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Cowon D2 Plus review: Cowon D2 Plus

Cowon D2 Plus

Donald Bell Senior Editor / How To
Donald Bell has spent more than five years as a CNET senior editor, reviewing everything from MP3 players to the first three generations of the Apple iPad. He currently devotes his time to producing How To content for CNET, as well as weekly episodes of CNET's Top 5 video series.
Donald Bell
6 min read


Cowon D2 Plus

The Good

The Cowon D2+ touch-screen MP3 player offers rich sound, long battery life, and seamlessly integrated memory expansion.

The Bad

There's no AAC support on the D2+, most videos require conversion, line input and video output features require extra cables, and menu scrolling can be tedious.

The Bottom Line

The Cowon D2+ is a sturdy little touch-screen MP3 player with flexible sound enhancement settings and useful features, but it hasn't changed much from the original version we saw in 2007.

Cowon's original D2 MP3 player from 2007 quickly earned a reputation for outstanding sound quality, a long-lasting battery, and cutting-edge touch-screen technology. Two years later, the Cowon D2+ refines the audio quality and touch-screen interface that made the original model so compelling, and includes a reasonable price tag of $139 (8GB) and $179 (16GB).

Physically, the Cowon D2+ is nearly indistinguishable from its predecessor, measuring the same 3 inches wide by 2.2 inches tall and a relatively chunky 0.65 inch thick. The D2+ is manipulated mostly through its touch-screen interface, however, controls for power, menu, button hold, and volume remain on the top edge of the player. Audio, USB, and peripheral connections are located on the left side of the D2+, and an SD/MMC/SDHC card slot is tucked away on the bottom.

The screen on the D2+ is a 2.5-inch TFT LCD capable of displaying 1.6 million colors at a 320x240-pixel QVGA resolution, and looks comparable with the iPod Classic screen in both size and image quality. The look and feel of the D2's graphic touch-screen interface has been overhauled for a cleaner, more modern look. Functionally, however, the interface is identical to the original D2, which means that scrolling long lists of music takes patience, and some operations are better executed with a stylus than a clumsy finger.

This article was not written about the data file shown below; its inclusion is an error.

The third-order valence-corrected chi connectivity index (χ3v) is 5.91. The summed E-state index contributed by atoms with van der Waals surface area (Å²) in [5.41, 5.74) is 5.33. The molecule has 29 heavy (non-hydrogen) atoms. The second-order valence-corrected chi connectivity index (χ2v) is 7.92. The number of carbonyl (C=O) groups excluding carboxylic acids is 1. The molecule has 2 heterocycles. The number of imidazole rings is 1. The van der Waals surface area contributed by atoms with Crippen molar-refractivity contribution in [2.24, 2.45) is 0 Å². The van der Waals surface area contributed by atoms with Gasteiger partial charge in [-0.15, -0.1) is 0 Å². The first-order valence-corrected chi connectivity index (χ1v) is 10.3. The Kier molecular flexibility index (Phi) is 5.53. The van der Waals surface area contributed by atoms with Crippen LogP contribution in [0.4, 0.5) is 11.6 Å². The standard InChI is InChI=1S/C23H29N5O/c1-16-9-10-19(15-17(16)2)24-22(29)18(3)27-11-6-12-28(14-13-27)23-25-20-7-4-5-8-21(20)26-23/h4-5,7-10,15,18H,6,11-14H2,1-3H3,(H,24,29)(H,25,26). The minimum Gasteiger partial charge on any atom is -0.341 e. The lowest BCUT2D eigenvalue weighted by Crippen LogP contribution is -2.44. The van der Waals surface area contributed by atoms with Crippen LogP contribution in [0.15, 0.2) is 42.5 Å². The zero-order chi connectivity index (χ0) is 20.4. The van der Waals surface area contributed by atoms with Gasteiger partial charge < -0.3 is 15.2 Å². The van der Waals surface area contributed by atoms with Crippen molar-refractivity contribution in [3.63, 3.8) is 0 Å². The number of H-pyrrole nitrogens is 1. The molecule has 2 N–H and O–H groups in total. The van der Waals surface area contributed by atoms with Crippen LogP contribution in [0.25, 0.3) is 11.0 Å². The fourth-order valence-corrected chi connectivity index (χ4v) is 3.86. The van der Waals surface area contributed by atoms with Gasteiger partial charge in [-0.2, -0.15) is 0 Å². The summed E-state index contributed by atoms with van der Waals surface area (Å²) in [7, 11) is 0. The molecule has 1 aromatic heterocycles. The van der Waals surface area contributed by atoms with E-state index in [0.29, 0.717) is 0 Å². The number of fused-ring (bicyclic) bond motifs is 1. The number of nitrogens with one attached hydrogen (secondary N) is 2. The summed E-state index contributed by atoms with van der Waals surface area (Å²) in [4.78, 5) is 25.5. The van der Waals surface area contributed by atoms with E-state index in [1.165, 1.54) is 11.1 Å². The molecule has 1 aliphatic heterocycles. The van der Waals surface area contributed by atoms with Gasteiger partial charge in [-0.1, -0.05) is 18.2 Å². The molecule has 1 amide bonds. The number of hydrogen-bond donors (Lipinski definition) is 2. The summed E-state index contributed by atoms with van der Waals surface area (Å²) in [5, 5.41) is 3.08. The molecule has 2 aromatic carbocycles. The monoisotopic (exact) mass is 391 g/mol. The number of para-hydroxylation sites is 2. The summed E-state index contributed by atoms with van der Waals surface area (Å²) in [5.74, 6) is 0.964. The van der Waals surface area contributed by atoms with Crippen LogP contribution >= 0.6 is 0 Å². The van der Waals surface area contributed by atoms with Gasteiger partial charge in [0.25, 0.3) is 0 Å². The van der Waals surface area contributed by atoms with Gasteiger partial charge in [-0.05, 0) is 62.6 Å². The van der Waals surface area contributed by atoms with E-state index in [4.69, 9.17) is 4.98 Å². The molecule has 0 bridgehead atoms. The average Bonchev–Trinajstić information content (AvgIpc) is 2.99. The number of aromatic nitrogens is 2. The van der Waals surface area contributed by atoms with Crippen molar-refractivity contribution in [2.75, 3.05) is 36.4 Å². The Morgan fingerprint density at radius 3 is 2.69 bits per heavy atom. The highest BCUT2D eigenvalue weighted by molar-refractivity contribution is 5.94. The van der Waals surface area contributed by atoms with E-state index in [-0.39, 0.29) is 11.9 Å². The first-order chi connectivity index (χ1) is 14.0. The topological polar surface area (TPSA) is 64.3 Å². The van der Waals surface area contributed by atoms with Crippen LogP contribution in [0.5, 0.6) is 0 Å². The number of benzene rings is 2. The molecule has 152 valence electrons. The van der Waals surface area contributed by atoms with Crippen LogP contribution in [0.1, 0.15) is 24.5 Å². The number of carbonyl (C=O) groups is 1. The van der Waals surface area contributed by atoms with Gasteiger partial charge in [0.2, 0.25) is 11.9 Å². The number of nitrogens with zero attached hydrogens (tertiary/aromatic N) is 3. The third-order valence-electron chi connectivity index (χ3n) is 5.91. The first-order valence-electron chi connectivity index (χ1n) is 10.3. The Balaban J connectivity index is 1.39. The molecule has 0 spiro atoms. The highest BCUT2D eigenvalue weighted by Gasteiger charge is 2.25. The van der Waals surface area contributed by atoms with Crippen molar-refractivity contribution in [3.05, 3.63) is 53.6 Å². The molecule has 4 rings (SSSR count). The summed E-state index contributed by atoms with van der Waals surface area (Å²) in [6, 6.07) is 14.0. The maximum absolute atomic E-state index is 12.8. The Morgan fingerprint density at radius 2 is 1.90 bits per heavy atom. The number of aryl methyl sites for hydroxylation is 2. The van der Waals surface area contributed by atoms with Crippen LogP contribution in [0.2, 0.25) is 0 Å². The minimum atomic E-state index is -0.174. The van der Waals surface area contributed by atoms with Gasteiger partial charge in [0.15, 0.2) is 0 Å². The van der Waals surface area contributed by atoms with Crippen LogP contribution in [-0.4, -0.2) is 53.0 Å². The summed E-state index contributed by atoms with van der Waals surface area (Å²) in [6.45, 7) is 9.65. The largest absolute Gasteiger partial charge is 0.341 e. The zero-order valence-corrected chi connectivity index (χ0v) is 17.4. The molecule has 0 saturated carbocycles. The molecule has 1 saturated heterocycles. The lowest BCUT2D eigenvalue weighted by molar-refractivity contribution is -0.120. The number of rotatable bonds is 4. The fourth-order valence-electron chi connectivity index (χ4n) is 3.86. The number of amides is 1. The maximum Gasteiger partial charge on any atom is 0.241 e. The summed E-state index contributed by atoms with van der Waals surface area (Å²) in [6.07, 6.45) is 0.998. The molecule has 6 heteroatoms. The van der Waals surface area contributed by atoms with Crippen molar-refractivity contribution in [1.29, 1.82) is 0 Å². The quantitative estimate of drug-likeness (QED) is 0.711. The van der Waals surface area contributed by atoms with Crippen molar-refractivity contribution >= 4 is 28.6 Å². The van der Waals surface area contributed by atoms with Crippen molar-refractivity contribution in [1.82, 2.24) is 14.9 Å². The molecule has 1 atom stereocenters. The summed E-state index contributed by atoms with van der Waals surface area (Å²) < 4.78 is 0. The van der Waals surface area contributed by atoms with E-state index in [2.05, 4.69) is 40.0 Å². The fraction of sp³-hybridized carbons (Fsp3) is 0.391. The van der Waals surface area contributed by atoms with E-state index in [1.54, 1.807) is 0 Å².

One of the only hardware design tweaks that distinguishes the D2+ from the model we saw in 2007 is the absence of metal trim along the front and back of player. Instead, the D2+ uses an all-plastic design that--though lighter--feels a little less substantial than the original.

The Cowon D2+ is no slouch when it comes to features, offering music, video, and photo playback, along with an FM radio, voice/radio recorder, text reader, Flash player, and a ton of little extras. If you're willing to shell out a little extra on cables, you can also enable features such as line-input recording and video output.

In spite of the extensive spec sheet, generous screen size, and two years spent back on Cowon's drawing board, the most prized feature of the D2+ is the same feature we loved on the original D2: outstanding audio playback. In fact, one of the only concrete advantages the D2+ offers over its predecessor is the inclusion of the latest BBE+ suite of audio enhancement settings.

The Cowon D2+ (left) offers a larger screen and more features than the Apple iPod Nano, but it's nearly three times as thick and can't pull off tricks like Genius playlists, Cover Flow, and tilt control.

Beyond the sound quality, the D2+ does a nice job handling music playback, in general. The main music playback screen shows off album artwork, track information, elapsed time, and settings such as repeat, shuffle, and EQ. An easily accessible pop-up menu in the bottom left corner of the screen lets you jump into the song browser, bookmark playback, or add songs to a dynamic playlist.

Common music files such as MP3, WMA (including subscription tracks), Audible, and WAV, are all supported on the D2+, as well as boutique formats like FLAC and Ogg. Support for AAC music files isn't offered, though, which was excusable when the original D2 came out in 2007, but is harder to justify now that the popular iTunes AAC format can be played on devices beyond the iPod. The latest MP3 players from Sony, Samsung, and Zune, are all compatible with the iTunes AAC format, and Cowon should really get in the game if they want to compete against the iPod in the U.S.